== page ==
Cato – Baltimore Police Admit Thousands of Stingray Uses

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by Adam Bates, Cato @ Liberty, Apr. 9, 2015, 10:56AM


It’s been a bad week for Stingray secrecy.  Following a court-ordered document dump in New York earlier this week, a Baltimore detective yesterday testified in court that he had personally used a Stingray between 600 and 800 times during two years as a member of the Baltimore Police Department’s Advanced Technical Team. He also testified that the unit has used such devices 4,300 times since 2007.

Stingrays are handheld or vehicle-mounted surveillance devices that operate by mimicking cell towers.  They have the capability to force cell phones within their range to connect with the Stingray and transmit ID information from the phone.  Some models – the technology is constantly being upgraded to keep pace with advancing telecommunications infrastructure – are suspected of being able to intercept content, but the true extent of the capability is a closely-guarded secret. What is increasingly not a secret is that dozens of law enforcement agencies around the country have been using these devices for years to sweep up swaths of cell phone data, much of it from innocent people, with little to no transparency or oversight. Continue reading →

Daily Signal – How a Bystander’s Video of the Deadly South Carolina Police Shooting Reignited Debate Over Body Cameras

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by Josh Siegel, Daily Signal, Apr. 8, 2015


The stark visual of watching a white policeman fire eight shots into the back of a fleeing black man in North Charleston, S.C. this weekend would not have been known to America if not for a bystander capturing the scene on video.

Those precise details as shown in the video allowed the state to charge the officer, Michael T. Slager, 33, with the murder of Walter L. Scott, 50, and reignited a national discussion on police reform. Continue reading →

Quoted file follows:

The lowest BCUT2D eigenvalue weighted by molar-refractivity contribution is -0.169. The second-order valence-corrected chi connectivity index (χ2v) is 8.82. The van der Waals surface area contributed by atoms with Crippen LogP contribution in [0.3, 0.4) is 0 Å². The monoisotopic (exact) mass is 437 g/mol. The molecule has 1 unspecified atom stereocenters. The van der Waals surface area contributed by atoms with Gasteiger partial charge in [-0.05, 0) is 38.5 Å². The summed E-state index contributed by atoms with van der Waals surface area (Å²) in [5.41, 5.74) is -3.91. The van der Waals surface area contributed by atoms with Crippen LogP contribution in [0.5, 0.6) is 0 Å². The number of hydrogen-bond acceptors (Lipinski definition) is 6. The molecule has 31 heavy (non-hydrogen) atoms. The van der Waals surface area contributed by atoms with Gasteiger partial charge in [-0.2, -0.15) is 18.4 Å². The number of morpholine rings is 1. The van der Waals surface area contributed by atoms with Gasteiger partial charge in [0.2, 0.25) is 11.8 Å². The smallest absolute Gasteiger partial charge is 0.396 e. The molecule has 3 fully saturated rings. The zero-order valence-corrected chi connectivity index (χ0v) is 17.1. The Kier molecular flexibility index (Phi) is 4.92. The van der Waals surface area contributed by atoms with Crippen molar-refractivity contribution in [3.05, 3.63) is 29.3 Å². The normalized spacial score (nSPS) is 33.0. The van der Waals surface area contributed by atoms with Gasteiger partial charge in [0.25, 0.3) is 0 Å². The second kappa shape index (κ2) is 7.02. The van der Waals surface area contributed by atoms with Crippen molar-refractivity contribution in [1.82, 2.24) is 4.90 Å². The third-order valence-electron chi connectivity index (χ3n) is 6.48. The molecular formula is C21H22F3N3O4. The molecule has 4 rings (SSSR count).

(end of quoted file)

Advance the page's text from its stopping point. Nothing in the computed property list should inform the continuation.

Guns in schools

The cafeteria footage of the shooting has becoming an iconic image associated with the event; it shows the two students with guns, in the mass chaos of the cafeteria in the minutes after their initial shootings and before they committed suicide.

On October 1, 1997, 16-year-old Luke Woodham began to shoot his fellow-students and classmates at his school – Pearl High School in Pearl, Mississippi. Earlier that day, he had murdered his own mother, then retrieved a .30-30 lever action deer rifle and ammunition. As soon as the gunshots began to ring through the school facility, Vice Principal Joel Myrick ran to his truck to retrieve his Colt .45 pistol to fight back. While he did so, Principal Roy Balentine called 9-1-1.

Woodham’s rifle was neither semi-automatic nor automatic, requiring reloading after each shot. Woodham methodically thumbed rounds into the gun, “all business, no play […] just shooting and reloading, shooting and reloading.” (Laugesen, “A Principal and His Gun”) He shot until he could hear police sirens, than ran to his car to escape. Woodham later confessed that he had planned to drive to Pearl Junior High School and shoot even more kids until the police could show up. This plan was foiled by Principal Myrick. Two people had already been killed and seven more injured before Myrick returned to find Woodham racing to his vehicle to escape to Pearl Junior High. Myrick drew his pistol on Woodham and brought him to bay. Continue reading →